Americans Pare Vacations; Shack with Relatives

July 9, 2009

After years of costly, “keep-up-with-the-Jones” trips to exotic locales, research from Mintel reveals that today’s economy is forcing Americans to buckle down on finances, take less-expensive car trips and stay with people they know.

A recent survey revealed that more than six in 10 people drove their own car – instead of flying – to their last vacation destination. Moreover, the majority say they did not go anywhere too glamorous and/or are changing their behavior because of the recession:

  • 57% are vacationing closer to home because of the bad economy.


  • 56% are taking shorter trips because of the economy.
  • 64% say they are using less-expensive forms of transportation now.
  • 62% say they spent recent vacations with family and friends.
  • Only 30% went to beaches.
  • Only 30% visited cities.

These numbers represent much more financially conseervative behavior than in 2007 when the economy was stronger, Mintel noted. In a similar survey conducted two years ago, 56% reported vacationing with family and friends and 42% visited cities – vacations which generally come with higher pricetags.

Of the 40% of survey respondents who didn’t travel domestically at all, many cited financial reasons, the survey found.

Staying with Friends & Family

Once at their vacation destinations, two in five people (42%) this year said they lodged with friends or relatives, while just more than half (51%) stayed in a hotel. This represents a 29-percentage-point decrease from the 80% that reported staying in hotels in 2007.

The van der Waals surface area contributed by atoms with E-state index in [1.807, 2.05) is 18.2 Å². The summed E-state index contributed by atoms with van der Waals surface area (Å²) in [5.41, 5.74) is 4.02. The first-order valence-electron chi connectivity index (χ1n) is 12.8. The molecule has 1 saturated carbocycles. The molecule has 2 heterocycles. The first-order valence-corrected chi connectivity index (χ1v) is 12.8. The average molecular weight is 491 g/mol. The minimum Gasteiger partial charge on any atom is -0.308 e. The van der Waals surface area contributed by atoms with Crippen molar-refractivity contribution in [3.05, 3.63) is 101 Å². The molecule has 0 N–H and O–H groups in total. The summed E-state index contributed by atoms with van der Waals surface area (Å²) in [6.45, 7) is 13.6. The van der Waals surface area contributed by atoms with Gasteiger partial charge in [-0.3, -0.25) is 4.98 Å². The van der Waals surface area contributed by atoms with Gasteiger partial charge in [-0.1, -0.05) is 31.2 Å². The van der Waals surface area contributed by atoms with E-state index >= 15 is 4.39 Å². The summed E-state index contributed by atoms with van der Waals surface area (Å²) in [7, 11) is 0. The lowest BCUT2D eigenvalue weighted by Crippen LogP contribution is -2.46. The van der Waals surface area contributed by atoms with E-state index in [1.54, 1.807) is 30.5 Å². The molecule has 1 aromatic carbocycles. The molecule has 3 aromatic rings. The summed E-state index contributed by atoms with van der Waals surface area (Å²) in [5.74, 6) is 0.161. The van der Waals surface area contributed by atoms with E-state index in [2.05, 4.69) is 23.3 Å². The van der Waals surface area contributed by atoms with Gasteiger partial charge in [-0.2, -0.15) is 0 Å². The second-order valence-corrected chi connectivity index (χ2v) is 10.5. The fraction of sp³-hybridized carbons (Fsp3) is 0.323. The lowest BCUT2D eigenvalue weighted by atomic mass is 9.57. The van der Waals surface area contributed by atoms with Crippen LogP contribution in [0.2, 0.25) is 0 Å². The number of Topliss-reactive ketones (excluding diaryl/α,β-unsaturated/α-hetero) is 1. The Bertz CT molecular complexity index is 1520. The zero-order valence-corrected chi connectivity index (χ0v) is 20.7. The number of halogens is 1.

“The recession is undoubtedly making more Americans shop aggressively for travel deals and cut corners,” states Chris Haack, senior analyst at Mintel. ‘As people try to save money, we see a rising trend toward simpler, more ‘homespun’ vacations. We’ve even seen an increase in zoo and local theme park attendance.

Haack added that people appear to be able to justify shorter trips with fewer excesses, as long as they still have the opportunity to relax and have fun. In fact, the survey points to relaxation as the number one goal of vacationers: Nearly three in four (72%) said they consider being able to relax completely as an essential vacation element. In contrast, only one in three (34%) ranks a “high standard of accommodation and facilities” as essential to their enjoyment.

About the study: The research is part of Mintel’s “Leisure Travel – US – June 2009” report, which can be purchased online.


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